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Mark Cuban runs out of shiny toys to buy, eyes college football postseason

Submitted by on February 23, 2011No Comment

Even for billionaires, you would think owning a NBA franchise would keep just about anyone occupied. That is unless you are Mark Cuban. Even after purchasing the Dallas Mavericks from Ross Perot a decade ago, Cuban has always keep a wandering eye for available sport franchises. But even with a reported $2.4 billion war chest, his foray into sports beyond the Mavericks has been anything but smooth. From a failed 1.3 billion dollar bid to purchase the Chicago Cubs in 2009, to an unsuccessful 600 million dollar attempt at buying the Texas Rangers in 2010, his struggle to expand his sports empire is well documented. He’s also made no attempt at hiding his frustration with what can essentially be considered being blackballed from purchasing another major sports franchise.

“I’ve just come to the conclusion that if I’m going to write a huge check, I’d rather have my [butt] kissed than have to chase.”

With that said, it is no surprise Mark Cuban has temporarily given up on major league baseball and has set his sights on college football instead. The college football postseason in particular.

And as evidence that he means business, Cuban registered a limited liability company in Texas called Radical Football “to impact college football so that the last two teams playing are the best two teams” with a website (albeit just a landing page) and all. Including, and I’m sure not limited to, hosting a competition among college business students who pitched their plans to change the college football postseason in San Diego earlier this month. An event won by a team from the University of Oxford who will get the opportunity to present their 16 team playoff format to Cuban later this year. Leave it to a team from England to come up with the best postseason format for college football.

You got to give it to Cuban. He’s actually making good on a threat to create a BCS alternative he made back in December. A threat that involved using $500 million dollars as incentive for teams to adopt his playoff if selected.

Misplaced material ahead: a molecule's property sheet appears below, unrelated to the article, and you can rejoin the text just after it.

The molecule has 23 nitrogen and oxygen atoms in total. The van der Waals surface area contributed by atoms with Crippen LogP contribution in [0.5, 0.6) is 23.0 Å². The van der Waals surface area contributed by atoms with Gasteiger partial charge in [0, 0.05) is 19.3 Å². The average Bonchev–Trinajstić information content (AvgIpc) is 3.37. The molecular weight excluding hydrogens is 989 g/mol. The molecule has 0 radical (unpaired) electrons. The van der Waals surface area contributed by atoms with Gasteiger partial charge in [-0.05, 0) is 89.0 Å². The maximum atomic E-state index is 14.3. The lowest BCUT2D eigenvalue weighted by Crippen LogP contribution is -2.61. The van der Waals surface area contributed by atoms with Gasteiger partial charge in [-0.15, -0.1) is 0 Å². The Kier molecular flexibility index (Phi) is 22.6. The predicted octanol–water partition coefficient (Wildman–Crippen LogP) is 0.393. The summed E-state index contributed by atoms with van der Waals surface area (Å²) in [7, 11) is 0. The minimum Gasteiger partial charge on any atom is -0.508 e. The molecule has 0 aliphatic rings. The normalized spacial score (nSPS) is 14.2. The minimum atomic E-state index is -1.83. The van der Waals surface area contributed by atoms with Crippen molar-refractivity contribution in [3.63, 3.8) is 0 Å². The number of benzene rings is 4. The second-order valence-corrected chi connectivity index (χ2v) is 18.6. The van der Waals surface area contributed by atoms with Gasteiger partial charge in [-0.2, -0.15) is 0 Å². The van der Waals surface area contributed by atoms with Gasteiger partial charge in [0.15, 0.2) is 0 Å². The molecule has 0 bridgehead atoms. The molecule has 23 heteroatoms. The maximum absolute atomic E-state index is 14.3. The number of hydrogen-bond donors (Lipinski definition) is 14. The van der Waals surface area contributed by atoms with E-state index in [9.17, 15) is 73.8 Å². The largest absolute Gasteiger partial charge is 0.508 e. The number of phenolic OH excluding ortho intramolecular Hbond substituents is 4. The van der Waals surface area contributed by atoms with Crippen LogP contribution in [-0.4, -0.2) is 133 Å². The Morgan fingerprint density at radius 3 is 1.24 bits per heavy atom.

“To change or replace this controversial system, Cuban has suggested persuading college presidents by using financial incentives.” “The only thing that’s kept them from doing it is a lack of capital,” Cuban said, “which I can deal with.”

A good idea, but one that is largely based on the faulty premise that money, or the lack of it, is the reason a playoff does not exist. It’s simply a mistake to assume the impediment to a playoff is money. Playoff opponents have always admitted that a playoff like that found in college basketball would surely generate more money through television contracts than the current format, but the issue has never been about money.

It’s not like this move hasn’t been pulled before. International Sports and Leisure, a Swiss company, tried to convince university presidents to start a playoff by offering $3 billion over eight years in 1999 and got shot down. And even had it been about the moola, there is surely no shortage of partners out there still willing to pay a premium for a playoff and the blockbuster programming that comes with it. CBS’s new $11 billion, 14 year agreement for the television rights to the NCAA tournament is clear evidence of that. A college football playoff would also most assuredly be worth more and dwarf the $785.7 million dollars a year CBS is paying for the basketball tournament. Suddenly, Mark Cuban’s $500 million proposal doesn’t seem all that enticing. If $600 million couldn’t buy you the Texas Rangers, last valued at $412 million in 2008 by Forbes, what makes you think $500 million can revolutionize an entire sport?

It’s hard not to chalk this up as just another one of Mark Cuban’s attempts at throwing money to solve a problem. A technique that might work when he invested in the UFL (alternate American Football league), and Zuffa (UFC’s parent company), but if coaches, lobbyists, Senators, and the President couldn’t force a change, it’s hard to see how $500 million can do the trick.

On the bright side, once Cuban realizes the futility of his newfound hobby, the extra $500 million he saved will come in handy once he sees this, or this.

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